World

Anti-seal hunt seafood boycott called 'phoney'

A U.S.-based consumer group is questioning what it calls a "phoney" Canadian seafood boycott being hailed by an animal rights organization opposed to the East Coast seal hunt.

A U.S.-based consumer group is questioning what it calls a "phoney" Canadian seafood boycott being organized by an animal rights group opposed to the East Coast seal hunt.

"The public is being fooled. The boycott is phoney. It is not as advertised," said David Martosko, research director for the Washington, D.C.-based Center for Consumer Freedom.

The centre, which lobbies for the food industry, contacted about a third of the nearly 300 companies listed as participating in the boycott organized by the Humane Society of the United States.

Martosko said 62 per cent of the companies contacted were unaware they had been listed as cancelling purchases of Canadian seafood to push for the annual seal hunt off Newfoundland, Quebec and the Maritimes to be banned.

The group also found more than 45 per cent of the restaurants on the society's list have never served Canadian products.

At least one prominent chef in New York City was surprised to hear his restaurant was on the list prepared by the Humane Society of the United States.

"If you come to my restaurant right now, I have scallops from Digby, halibut from up north, northern Canada, I do have oysters, [and] P.E.I. mussels," said David Pasternack, chef at Esca in Manhattan.

Pasternack said nobody asked him to boycott Canadian seafood.

"I don't know who the Humane Society is, so I wouldn't really know who did it or what," he said.

Earlier this year, the Humane Society of the United States enlisted British pop superstar Paul McCartney and his wife, Heather Mills McCartney, to campaign against the hunt by coming to Canada.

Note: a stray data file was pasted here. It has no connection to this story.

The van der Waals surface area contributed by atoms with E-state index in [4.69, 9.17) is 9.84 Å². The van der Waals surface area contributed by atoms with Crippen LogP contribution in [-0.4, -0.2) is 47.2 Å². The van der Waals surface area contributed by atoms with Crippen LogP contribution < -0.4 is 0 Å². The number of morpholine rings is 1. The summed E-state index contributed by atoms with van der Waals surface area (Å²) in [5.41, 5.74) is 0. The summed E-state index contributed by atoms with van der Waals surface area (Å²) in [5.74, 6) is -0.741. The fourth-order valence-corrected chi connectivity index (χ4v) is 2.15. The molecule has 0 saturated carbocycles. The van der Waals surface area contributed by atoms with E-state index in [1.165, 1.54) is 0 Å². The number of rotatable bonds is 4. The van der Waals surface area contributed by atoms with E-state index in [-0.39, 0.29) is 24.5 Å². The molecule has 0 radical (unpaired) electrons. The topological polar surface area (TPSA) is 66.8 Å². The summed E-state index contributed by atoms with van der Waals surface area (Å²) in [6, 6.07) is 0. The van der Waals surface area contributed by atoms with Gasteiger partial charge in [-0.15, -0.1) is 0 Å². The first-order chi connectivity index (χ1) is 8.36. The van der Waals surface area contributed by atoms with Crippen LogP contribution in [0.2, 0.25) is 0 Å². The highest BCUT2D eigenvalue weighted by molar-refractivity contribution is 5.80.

Both mentioned the boycott during their visit to Prince Edward Island, as well as on an appearance on CNN's Larry King Live.

John Grandy, vice-president of the Humane Society of the United States, insists the boycott has been effective as a tool to try to close down the seal hunt.

"If they think it's not working, why are they worried about it? Of course it's working, and it's working very, very well," Grandy said.

Grandy is among the members of the society who have travelled to Atlantic Canada to film and to try to disrupt this year's hunt.

The Department of Fisheries and Oceans says seven protesters, including two Canadians, were arrested over the weekend.

They face charges of violating the conditions of their observer permits, which include staying at least 10 metres away from seal hunters.

The hunt began Saturday morning, hampered by thin ice conditions and more protesters than usual.

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